'We're in a situation now where alcohol and tobacco use among teenagers is on the decline, yet marijuana is a huge problem' with teens, Crate said.

He cited a study that found marijuana use among teenagers was higher in states with medical marijuana laws - there are 16 and the District of Columbia. Other studies cited by medical marijuana advocates show that teenage marijuana use has declined since the 1990s in states that have medical marijuana laws.

In addition to concerns about access and perception, law enforcement officials said they foresee difficulties in prosecuting abuses of the medical marijuana law.

'Once you create an exception to the law, it generally puts the state in a position of having to disprove the exception,' said Merrimack County Attorney Scott Murray.

Prescription drug cases pose challenges to prosecutors, who have to determine whether a defendant has a valid prescription, Murray said.

'If you have a lot of people relying on the fact they use marijuana for medical use, it creates a hurdle that can be imposed by defendants,' Murray said.

Legalizing medical marijuana would create situations in which police officers would have trouble making arrests, Crate said. He gave the example of an officer going to a house where several people have been smoking marijuana, but one has a prescription.

'All the person has to do is pass the pipe to the patient,' Crate said. 'You can have five people all sitting there high and there's nothing we can do, about it.'

Even though using marijuana for medical purposes isn't legal, people who have done so - and testified to its benefits - haven't been arrested in New Hampshire, Crate said.

'Law enforcement isn't going to people who are dying and suffering and arresting people because they're using marijuana,' he said. The bill is 'looking for a potential solution when there's not a problem out there.'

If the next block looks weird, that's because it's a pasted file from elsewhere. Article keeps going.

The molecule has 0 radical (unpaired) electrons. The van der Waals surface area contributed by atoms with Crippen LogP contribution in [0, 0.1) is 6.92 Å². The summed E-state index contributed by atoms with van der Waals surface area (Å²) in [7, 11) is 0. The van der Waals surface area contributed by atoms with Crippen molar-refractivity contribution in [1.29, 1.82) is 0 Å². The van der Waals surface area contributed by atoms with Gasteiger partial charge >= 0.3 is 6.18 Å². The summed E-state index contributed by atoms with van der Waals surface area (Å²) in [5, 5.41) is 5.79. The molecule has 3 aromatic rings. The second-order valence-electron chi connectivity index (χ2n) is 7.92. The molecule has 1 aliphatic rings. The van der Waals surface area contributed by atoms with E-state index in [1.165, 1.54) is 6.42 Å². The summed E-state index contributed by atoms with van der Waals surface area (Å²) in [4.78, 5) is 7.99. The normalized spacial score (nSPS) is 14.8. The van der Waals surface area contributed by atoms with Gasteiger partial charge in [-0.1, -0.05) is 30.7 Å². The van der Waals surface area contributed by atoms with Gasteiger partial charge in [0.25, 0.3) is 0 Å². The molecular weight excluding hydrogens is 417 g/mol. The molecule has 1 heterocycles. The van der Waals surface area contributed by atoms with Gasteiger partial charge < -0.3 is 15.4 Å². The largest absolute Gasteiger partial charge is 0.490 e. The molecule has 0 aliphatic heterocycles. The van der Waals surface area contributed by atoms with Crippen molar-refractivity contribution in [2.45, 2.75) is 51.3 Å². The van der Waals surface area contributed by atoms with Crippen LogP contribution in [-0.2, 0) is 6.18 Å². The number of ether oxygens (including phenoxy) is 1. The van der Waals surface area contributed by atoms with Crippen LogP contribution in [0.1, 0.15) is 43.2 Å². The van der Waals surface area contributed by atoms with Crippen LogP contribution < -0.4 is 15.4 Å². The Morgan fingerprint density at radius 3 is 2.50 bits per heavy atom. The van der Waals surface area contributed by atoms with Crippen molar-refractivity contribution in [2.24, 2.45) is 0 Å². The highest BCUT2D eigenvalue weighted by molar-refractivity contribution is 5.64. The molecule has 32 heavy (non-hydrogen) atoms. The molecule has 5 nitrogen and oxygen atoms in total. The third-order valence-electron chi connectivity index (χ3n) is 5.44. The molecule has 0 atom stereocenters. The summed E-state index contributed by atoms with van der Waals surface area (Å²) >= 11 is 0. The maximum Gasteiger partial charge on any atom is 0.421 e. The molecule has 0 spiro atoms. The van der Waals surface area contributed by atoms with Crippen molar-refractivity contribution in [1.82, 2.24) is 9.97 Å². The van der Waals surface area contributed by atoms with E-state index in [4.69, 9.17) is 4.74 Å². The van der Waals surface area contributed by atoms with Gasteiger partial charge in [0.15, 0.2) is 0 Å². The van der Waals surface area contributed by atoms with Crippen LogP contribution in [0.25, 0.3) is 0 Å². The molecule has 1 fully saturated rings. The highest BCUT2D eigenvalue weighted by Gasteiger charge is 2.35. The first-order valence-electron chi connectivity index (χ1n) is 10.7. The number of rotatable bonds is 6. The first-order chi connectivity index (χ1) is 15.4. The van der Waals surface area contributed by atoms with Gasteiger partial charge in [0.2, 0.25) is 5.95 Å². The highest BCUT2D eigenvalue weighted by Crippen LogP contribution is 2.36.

If the police acknowledge people are using marijuana for medical reasons, then there should be a law allowing the state's residents to use it for that purpose, Forsythe said.

'Why not put a framework in place to make sure they understand who the patient is?' Forsythe said.

Concerns dismissed

Forsythe dismisses many of the concerns the police have about enforcing the medical marijuana bill. The chiefs contacted by his staff cited driving under the influence as their biggest concern, but the bill bars that, he said.

'There's no difference from the current law,' he said.

Other provisions of the bill, which has been repeatedly revised, guard against the concerns raised by the law enforcement community, Forsythe said. The bill, which would allow patients diagnosed with a debilitating medical condition to cultivate up to six ounces of marijuana, no longer allows for distribution centers, a plan that officials said would place state employees in violation of federal law.

The bill requires that patients obtain a registry identification card, which police officers would be able to verify through a database available 24 hours a day, Forysthe said.

It also requires patients to see a medical provider for three months before they receive an opinion that using marijuana would benefit their condition, strips post-traumatic stress disorder from the list of qualifying conditions and sets an extra felony charge for patients who sell their marijuana. Caregivers wouldn't be allowed to sell marijuana and could only charge patients for their labor.

Forsythe said he wishes law enforcement would work with him on the bill to put in additional provisions that would address their concerns. But he maintains the bill would not have the impact its opponents suggest.

'I think what's happened in a lot of states, law enforcement was against it, it got enacted and they realized it wasn't such a catastrophe,' Forysthe said.

(Maddie Hanna can be reached at 369-3321 or